It is funny that in 1846 Monier Williams noted something that can be applied to the industry of German language teaching even today. The excerpt is from his preface to "An elementary grammar of the Sanskrit language, partly in the roman character":Excerpt to the preface to "An elementary grammar of the Sanskrit language, partly in the roman character" depiction ( en , 987 x 429 ): Monier, An elementary grammar of the Sanskrit language, pedagogy, psychology of learning, language learning, methodology of learning
Too much content is forced upon the attention of students. The consequence is that learning becomes a pain. We are going to heed this good advice and learn from what this wise man had to say.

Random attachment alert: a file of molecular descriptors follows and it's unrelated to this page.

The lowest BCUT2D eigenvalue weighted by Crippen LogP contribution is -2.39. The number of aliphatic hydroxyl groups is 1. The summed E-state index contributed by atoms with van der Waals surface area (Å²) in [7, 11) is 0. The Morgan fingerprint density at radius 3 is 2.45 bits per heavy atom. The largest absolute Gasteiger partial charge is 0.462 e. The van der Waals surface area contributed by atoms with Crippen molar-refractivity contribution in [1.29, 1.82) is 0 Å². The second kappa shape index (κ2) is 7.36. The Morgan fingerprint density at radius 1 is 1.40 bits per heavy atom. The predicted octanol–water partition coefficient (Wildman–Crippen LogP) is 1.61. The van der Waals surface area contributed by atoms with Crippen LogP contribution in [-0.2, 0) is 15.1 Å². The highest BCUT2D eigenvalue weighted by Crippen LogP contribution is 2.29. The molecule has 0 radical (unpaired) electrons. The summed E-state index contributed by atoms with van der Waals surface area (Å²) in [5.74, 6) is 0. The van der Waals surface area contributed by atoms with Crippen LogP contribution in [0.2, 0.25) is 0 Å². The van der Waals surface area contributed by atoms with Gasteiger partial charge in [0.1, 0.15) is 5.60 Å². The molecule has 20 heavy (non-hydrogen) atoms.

A general statement that you hear quite often is that German is a language which is extremely difficult to learn (it seems especially the Germans are very proud of this) and that to learn English is easy. I think this is not so. German can be easy to learn if you absorb the structure and understand the underlying patterns. On the other hand, though, English can be a hard nut to crack if you don't just want to make yourself understood, but in fact say something in the fashion an Englishman would do. Quite a few aspects of English Grammar are not as easy as they seem, the significance of which is grasped when students want to take their entrance exams to college. Monier Williams also says that to learn Sanskrit, in fact, is not hard, setting out on this journey by first mastering the outlined basics that the experienced teacher has to offer. Also, in the same fashion, without a foundation, that is without having mastered the fundamental structures of German, do what you will, the student will eventually not attain mastery. Forgetting the stuff one has crammed for a few years only to speak a broken sort of German (or any language for that matter), is this what we want? In this course we are not going to follow this line, but we shall achieve our major breakthrough by looking at the phenomena of case. Then another giant step shall we make by understanding the workings of tense and its relationship with time. So these are the two wide fields we are going to explore today: the noun and the verbal system. A major shortcoming of usual grammars or courses is that they think that the student ought to learn everything. And what they forget is that that there is a sensible order of learning grammar, the most important lesson being case and the case requirements of certain verbs, understanding certain groups of verbs, like verbs that take a preposition and verbs that don't, Verbs that take the dative and verbs that take the accusative and why, then the present tense, then the perfect tense. Starting with the passive voice, not having made sure the student has got the foundations, is bound to fail. But when all the basics are in place, understanding grammar like the passive voice or the subjunctive aspect is easier: not easy, but easier.